Navigation rules for kayaks are the same as for other boats – keep starboard – you should keep as far to the right of the river as you can. So, if you are heading upstream and inland, you will be paddling closest to the north bank. Coming downstream, towards the sea, you will be paddling closest to the south bank.

The size of most traffic restricts it to the deeper channels in the middle of the river, but pontoons and piers can be very busy with boats zipping in to drop off and collect passengers. Kayakers need to be especially careful as they pass such busy pontoons.

Two official regulations that directly affect kayakers are:

  • A vessel of less than 20m in length or a sailing vessel shall not impede the passage of a vessel which can safely navigate only within a narrow channel of fairway.
  • A vessel shall not cross a narrow channel or fairway if such a crossing impedes the passage of a vessel which can safely navigate only within such channel or fairway

Speed limits on the river vary widely. Not far below Tower Bridge, where the river begins to widen, vessels can and do travel at 30 knots. Watch out for the catamarans of the Thames Clippers service and the tourist RIBs in which passengers belt in for a high speed, white knuckle ride.

Between Tower Bridge and Lambeth Bridge the speed limit is restricted to 12 knots, and then from Lambeth Bridge to Wandsworth Bridge the speed increases to 25 knots. Once west of Wandsworth Bridge the speed limit is a more leisurely 8 knots. Occasionally you may spot the Marine Police Unit or the RNLI out on a shout and moving considerably faster than normal speed restrictions allow.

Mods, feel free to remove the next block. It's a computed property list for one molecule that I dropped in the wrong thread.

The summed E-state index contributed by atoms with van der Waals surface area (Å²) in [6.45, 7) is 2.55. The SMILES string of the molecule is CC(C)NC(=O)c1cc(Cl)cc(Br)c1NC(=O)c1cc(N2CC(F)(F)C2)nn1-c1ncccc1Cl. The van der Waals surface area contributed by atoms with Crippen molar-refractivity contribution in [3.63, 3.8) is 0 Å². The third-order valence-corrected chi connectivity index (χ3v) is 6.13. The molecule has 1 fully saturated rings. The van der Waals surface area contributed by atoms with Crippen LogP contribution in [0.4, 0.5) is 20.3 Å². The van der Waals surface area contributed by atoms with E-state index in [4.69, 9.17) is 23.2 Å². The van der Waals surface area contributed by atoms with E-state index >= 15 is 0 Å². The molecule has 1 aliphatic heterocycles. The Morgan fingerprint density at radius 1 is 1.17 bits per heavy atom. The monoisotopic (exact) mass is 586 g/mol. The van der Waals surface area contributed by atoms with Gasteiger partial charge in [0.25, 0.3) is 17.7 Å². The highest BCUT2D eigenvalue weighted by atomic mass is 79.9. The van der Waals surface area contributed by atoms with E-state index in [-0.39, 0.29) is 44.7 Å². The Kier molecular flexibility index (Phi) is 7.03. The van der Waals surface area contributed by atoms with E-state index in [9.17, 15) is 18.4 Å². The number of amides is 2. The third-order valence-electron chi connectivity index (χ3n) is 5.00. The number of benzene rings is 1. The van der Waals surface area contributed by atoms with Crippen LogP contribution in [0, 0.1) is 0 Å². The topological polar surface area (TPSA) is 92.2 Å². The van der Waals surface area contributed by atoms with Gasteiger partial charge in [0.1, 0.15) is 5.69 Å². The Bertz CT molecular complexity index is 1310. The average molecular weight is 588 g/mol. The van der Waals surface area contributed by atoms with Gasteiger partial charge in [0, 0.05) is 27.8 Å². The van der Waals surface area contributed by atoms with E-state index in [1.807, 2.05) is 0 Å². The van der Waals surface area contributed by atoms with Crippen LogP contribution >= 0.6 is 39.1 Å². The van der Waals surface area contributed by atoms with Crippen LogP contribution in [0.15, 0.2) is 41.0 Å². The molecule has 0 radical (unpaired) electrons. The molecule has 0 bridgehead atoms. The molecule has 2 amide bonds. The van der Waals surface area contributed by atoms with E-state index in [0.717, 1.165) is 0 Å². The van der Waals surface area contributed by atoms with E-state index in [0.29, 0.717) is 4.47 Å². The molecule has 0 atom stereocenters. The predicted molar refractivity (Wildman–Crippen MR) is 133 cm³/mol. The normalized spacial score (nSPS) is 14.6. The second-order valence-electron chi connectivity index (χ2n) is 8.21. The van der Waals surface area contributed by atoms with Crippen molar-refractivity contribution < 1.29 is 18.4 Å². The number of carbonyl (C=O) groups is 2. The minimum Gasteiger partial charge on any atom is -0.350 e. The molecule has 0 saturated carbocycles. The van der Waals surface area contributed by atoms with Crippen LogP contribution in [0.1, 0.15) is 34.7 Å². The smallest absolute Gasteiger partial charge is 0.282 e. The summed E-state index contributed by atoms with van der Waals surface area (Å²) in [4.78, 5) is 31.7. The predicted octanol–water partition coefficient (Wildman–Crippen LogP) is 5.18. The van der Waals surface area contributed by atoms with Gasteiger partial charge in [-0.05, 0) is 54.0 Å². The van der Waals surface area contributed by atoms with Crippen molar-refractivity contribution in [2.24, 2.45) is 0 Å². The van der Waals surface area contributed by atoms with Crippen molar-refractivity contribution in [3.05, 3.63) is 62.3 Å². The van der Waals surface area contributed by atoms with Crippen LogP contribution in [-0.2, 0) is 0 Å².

The RNLI has four stations along the Thames - and they are kept busy!

The RNLI has four stations along the Thames – and they are kept busy.

When paddling in a group, keep all your kayaks fairly close to each other. If you spread out you will be harder to see. This is especially important when crossing the river, when passing busy pontoons and when navigating ‘pinch points’ such as the Thames bridges, where river traffic is squeezed between bridge arches. When crossing the river always take the fastest, most direct route, taking into account river currents and obstacles.

Whilst the general rule is ‘keep right’, don’t assume you can kayak below every bridge arch. A closed arch is closed to all traffic, including kayaks. Closed arches are signified by a three red disks (three red lights at night) on the arch, see illustration below.

Other bridge signs to watch out for include a flashing white light (fast flashes or four seconds on, four seconds off) which indicates that something large is about to use the arch. Two amber lights side by side indicate a main working arch, open to commercial traffic (other arches may also be open, without amber lights) and a bale of straw hanging from the bridge (single white light at night) indicates restricted head room – not usually a problem for kayakers.

Kayakers must follow the navigation rules at Thames bridges. An arch without any signal is generally open to navigation.

Kayakers must follow the navigation rules at Thames bridges. An arch without any signal is generally open to navigation.